Antony Gormley: ‘‘If we lose our curiosity, we become less than human’’

The sculptor takes the NS Centenary Questionnaire.

New Statesman

What is the most important invention of the past 100 years?

I think penicillin, in terms of what it has done for the human race. But my second choice would be concentrated solar thermal generators. I think these are revolutionising our ability to make energy sustainably and I would put alongside them the need for continued research into tide power. We have got to get over our addiction to fossil fuels.

What is the most important scientific discovery of the past 100 years?

The Human Genome Project, as the most recent evolution of the 1953 Crick, Watson and Wilkins discovery of the structure of DNA and the double helix. But we have to put the woman back into that: Rosalind Franklin, who was never given a Nobel prize, was pretty poorly credited within the research that contributed to Crick and Watson’s model. The degree to which we share genetic material with all other living creatures is totally amazing. I think this re-emphasises the central issue facing humankind generally: how much is human nature part of nature?

What has been the greatest sporting event of the past 100 years?

It has to be the Paralympics. They have completely transformed people’s ideas about what a body is and how it can be celebrated.

Which work of art has had the greatest impact on you?

Walter de Maria’s 1977 work The New York Earth Room, in SoHo, New York. The work is a set of white rooms with light bulbs set into the ceiling, filled up to a metre deep in moist soil left simple, ungrowing. As you climb up the staircase, you can smell the earth. You come to a barrier that’s just a piece of glass, halfway down a corridor, from which you look down this gently rolling landscape of moist humus.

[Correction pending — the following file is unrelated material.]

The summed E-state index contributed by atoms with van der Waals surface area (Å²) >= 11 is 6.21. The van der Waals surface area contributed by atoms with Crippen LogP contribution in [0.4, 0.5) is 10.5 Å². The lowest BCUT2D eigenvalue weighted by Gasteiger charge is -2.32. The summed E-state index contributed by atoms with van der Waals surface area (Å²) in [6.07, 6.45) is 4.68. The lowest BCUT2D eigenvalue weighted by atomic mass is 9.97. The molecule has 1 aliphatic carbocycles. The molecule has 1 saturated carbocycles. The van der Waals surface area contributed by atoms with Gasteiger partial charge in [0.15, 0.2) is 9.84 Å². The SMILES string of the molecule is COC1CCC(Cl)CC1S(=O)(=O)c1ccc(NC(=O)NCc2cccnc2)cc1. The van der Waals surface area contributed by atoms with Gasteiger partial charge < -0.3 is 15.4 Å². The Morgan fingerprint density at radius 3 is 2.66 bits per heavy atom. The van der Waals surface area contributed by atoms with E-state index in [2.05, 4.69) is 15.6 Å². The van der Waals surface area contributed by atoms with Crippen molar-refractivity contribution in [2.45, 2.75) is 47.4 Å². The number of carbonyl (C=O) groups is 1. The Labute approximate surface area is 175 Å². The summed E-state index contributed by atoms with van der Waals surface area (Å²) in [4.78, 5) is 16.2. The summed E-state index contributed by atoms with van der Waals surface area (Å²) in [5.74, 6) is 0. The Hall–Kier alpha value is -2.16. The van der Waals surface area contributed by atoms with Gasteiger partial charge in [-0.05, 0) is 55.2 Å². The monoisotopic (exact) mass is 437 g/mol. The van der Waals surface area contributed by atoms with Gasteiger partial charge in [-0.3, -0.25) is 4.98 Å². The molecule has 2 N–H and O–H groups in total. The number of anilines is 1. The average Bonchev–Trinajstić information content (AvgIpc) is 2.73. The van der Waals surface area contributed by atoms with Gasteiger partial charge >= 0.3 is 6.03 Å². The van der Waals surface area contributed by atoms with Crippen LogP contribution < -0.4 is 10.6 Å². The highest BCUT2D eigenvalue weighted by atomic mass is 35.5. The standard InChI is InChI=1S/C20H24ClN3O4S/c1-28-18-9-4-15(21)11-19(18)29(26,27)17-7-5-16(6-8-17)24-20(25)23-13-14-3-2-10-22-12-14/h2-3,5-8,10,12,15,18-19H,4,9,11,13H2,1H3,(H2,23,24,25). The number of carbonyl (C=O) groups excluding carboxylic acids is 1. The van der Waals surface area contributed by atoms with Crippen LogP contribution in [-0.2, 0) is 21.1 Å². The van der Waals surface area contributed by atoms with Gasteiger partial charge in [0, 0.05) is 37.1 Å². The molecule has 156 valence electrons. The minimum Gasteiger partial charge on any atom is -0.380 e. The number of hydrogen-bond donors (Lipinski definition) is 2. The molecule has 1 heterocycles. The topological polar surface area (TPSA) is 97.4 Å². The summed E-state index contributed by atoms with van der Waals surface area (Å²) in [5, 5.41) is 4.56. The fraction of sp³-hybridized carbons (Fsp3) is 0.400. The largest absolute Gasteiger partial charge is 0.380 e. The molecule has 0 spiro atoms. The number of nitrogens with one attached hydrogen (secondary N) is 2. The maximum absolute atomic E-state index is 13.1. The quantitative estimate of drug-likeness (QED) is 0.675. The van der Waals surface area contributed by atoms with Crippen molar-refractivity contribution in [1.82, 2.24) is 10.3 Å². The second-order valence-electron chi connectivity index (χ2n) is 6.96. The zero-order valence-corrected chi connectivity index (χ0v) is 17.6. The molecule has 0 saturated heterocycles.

Here we are confronted with this: the base material of all life, not as a picture, but as a reality. It is the most radical landscape painting that was ever made.

Who is the most influential artist of the past 100 years?

As a sculptor myself, and feeling that sculpture is the most profound way in which our prejudice about the world can be challenged, I think Richard Serra. His structures invite first-hand, somatic, haptic, direct physical experience, bypassing our way of constantly reading things.

And business person?

It would have to be Muhammad Yunus, the Bangla­deshi microfinance pioneer. If we believe in social justice and the sharing of resources, we have to believe that all people should have a chance to share the fruits of their labour.

And sportsperson?

Jesse Owens, because of the whole story of the Berlin Olympics, the way he dealt with that – and the fact that Franklin D Roosevelt didn’t ever acknowledge his extraordinary four gold-medal victories. He was an incred­ible man, an exemplar of sport as a bridge across cultures.

What is your favourite quotation?

Constantin Brâncusi: “When we are no longer children we are already dead.” I think it is true. If we lose our curiosity, we lose our ability to play, to want to be picked up, to have a race and be the first into the sea, to see things as if for the first time. We become less than human.

What is the most significant change to our lives you envisage over the next 100 years?

It’s got to be climate change. I think that we are going to see more than 100 million climate refugees by the end of the century. The most significant change to our lives will be the degree to which we are able to change our core beliefs, because economic growth has been the engine for the west’s industrial, city-based civilisation.

What is your greatest concern about the future?

That we won’t face these things and that we will be extinct in the next few hundred years – or sooner.

What will be the most dramatic development in your own field of work?

I think the most fantastic thing that has happened in art is that it is becoming everyone’s. That there is the taste for participation in art as a space of possibility, as a place where human things can be discussed and felt.

The tearing of fine art away from money and privilege, and the remaking of it as both a collective expression but also as a place of collective reflection – this has been the biggest change, I think. And the way in which museums have changed from being treasure houses to producing houses: places where things that had never existed before, never been seen or experienced before, are now being shared.